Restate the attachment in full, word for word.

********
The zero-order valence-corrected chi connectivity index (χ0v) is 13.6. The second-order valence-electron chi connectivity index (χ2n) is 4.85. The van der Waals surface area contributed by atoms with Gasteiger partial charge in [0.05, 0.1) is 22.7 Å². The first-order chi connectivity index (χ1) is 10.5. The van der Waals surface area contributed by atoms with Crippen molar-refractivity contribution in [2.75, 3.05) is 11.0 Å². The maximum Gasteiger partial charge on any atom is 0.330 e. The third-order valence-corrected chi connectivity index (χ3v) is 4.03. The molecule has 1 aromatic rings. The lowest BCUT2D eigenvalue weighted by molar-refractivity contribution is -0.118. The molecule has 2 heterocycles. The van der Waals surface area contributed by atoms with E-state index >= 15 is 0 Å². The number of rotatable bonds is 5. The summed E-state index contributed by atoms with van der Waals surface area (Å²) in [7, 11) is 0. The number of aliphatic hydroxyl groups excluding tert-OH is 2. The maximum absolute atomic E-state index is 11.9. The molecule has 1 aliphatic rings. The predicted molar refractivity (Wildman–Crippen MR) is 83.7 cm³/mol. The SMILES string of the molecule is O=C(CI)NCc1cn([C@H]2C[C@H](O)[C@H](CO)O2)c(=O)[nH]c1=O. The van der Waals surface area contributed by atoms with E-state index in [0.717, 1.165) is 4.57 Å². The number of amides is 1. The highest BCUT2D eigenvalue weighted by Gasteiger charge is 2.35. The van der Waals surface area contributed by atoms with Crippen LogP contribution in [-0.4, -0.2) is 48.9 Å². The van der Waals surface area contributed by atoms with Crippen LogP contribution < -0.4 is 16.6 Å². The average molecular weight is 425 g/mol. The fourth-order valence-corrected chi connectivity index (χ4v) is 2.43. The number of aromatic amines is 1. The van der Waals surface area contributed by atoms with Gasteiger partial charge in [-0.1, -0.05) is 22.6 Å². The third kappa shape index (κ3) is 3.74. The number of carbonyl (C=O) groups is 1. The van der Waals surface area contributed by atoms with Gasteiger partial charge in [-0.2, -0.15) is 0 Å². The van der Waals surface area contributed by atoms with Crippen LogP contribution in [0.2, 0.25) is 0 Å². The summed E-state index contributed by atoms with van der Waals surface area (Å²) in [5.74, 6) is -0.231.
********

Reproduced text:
The zero-order valence-corrected chi connectivity index (χ0v) is 13.6. The second-order valence-electron chi connectivity index (χ2n) is 4.85. The van der Waals surface area contributed by atoms with Gasteiger partial charge in [0.05, 0.1) is 22.7 Å². The first-order chi connectivity index (χ1) is 10.5. The van der Waals surface area contributed by atoms with Crippen molar-refractivity contribution in [2.75, 3.05) is 11.0 Å². The maximum Gasteiger partial charge on any atom is 0.330 e. The third-order valence-corrected chi connectivity index (χ3v) is 4.03. The molecule has 1 aromatic rings. The lowest BCUT2D eigenvalue weighted by molar-refractivity contribution is -0.118. The molecule has 2 heterocycles. The van der Waals surface area contributed by atoms with E-state index >= 15 is 0 Å². The number of rotatable bonds is 5. The summed E-state index contributed by atoms with van der Waals surface area (Å²) in [7, 11) is 0. The number of aliphatic hydroxyl groups excluding tert-OH is 2. The maximum absolute atomic E-state index is 11.9. The molecule has 1 aliphatic rings. The predicted molar refractivity (Wildman–Crippen MR) is 83.7 cm³/mol. The SMILES string of the molecule is O=C(CI)NCc1cn([C@H]2C[C@H](O)[C@H](CO)O2)c(=O)[nH]c1=O. The van der Waals surface area contributed by atoms with E-state index in [0.717, 1.165) is 4.57 Å². The number of amides is 1. The highest BCUT2D eigenvalue weighted by Gasteiger charge is 2.35. The van der Waals surface area contributed by atoms with Crippen LogP contribution in [-0.4, -0.2) is 48.9 Å². The van der Waals surface area contributed by atoms with Crippen LogP contribution < -0.4 is 16.6 Å². The average molecular weight is 425 g/mol. The fourth-order valence-corrected chi connectivity index (χ4v) is 2.43. The number of aromatic amines is 1. The van der Waals surface area contributed by atoms with Gasteiger partial charge in [-0.1, -0.05) is 22.6 Å². The third kappa shape index (κ3) is 3.74. The number of carbonyl (C=O) groups is 1. The van der Waals surface area contributed by atoms with Gasteiger partial charge in [-0.2, -0.15) is 0 Å². The van der Waals surface area contributed by atoms with Crippen LogP contribution in [0.2, 0.25) is 0 Å². The summed E-state index contributed by atoms with van der Waals surface area (Å²) in [5.74, 6) is -0.231.